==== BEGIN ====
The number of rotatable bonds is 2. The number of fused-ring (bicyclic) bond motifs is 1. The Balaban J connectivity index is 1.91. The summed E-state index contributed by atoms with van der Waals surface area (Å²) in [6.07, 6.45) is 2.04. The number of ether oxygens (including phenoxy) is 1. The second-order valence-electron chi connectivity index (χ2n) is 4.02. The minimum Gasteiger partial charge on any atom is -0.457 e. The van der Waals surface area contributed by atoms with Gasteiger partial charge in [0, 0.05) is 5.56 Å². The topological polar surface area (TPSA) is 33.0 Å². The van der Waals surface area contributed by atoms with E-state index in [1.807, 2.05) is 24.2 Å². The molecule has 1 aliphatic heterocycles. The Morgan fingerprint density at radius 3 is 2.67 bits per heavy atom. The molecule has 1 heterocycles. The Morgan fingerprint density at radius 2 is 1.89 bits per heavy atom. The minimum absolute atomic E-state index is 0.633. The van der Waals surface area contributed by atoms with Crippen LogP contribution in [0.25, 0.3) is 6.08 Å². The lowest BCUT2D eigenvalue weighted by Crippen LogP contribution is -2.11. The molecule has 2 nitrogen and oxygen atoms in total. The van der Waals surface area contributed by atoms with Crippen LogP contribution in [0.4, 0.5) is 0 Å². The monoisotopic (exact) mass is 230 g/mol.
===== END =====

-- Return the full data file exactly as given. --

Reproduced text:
The number of rotatable bonds is 2. The number of fused-ring (bicyclic) bond motifs is 1. The Balaban J connectivity index is 1.91. The summed E-state index contributed by atoms with van der Waals surface area (Å²) in [6.07, 6.45) is 2.04. The number of ether oxygens (including phenoxy) is 1. The second-order valence-electron chi connectivity index (χ2n) is 4.02. The minimum Gasteiger partial charge on any atom is -0.457 e. The van der Waals surface area contributed by atoms with Gasteiger partial charge in [0, 0.05) is 5.56 Å². The topological polar surface area (TPSA) is 33.0 Å². The van der Waals surface area contributed by atoms with E-state index in [1.807, 2.05) is 24.2 Å². The molecule has 1 aliphatic heterocycles. The Morgan fingerprint density at radius 3 is 2.67 bits per heavy atom. The molecule has 1 heterocycles. The Morgan fingerprint density at radius 2 is 1.89 bits per heavy atom. The minimum absolute atomic E-state index is 0.633. The van der Waals surface area contributed by atoms with Crippen LogP contribution in [0.25, 0.3) is 6.08 Å². The lowest BCUT2D eigenvalue weighted by Crippen LogP contribution is -2.11. The molecule has 2 nitrogen and oxygen atoms in total. The van der Waals surface area contributed by atoms with Crippen LogP contribution in [0.4, 0.5) is 0 Å². The monoisotopic (exact) mass is 230 g/mol.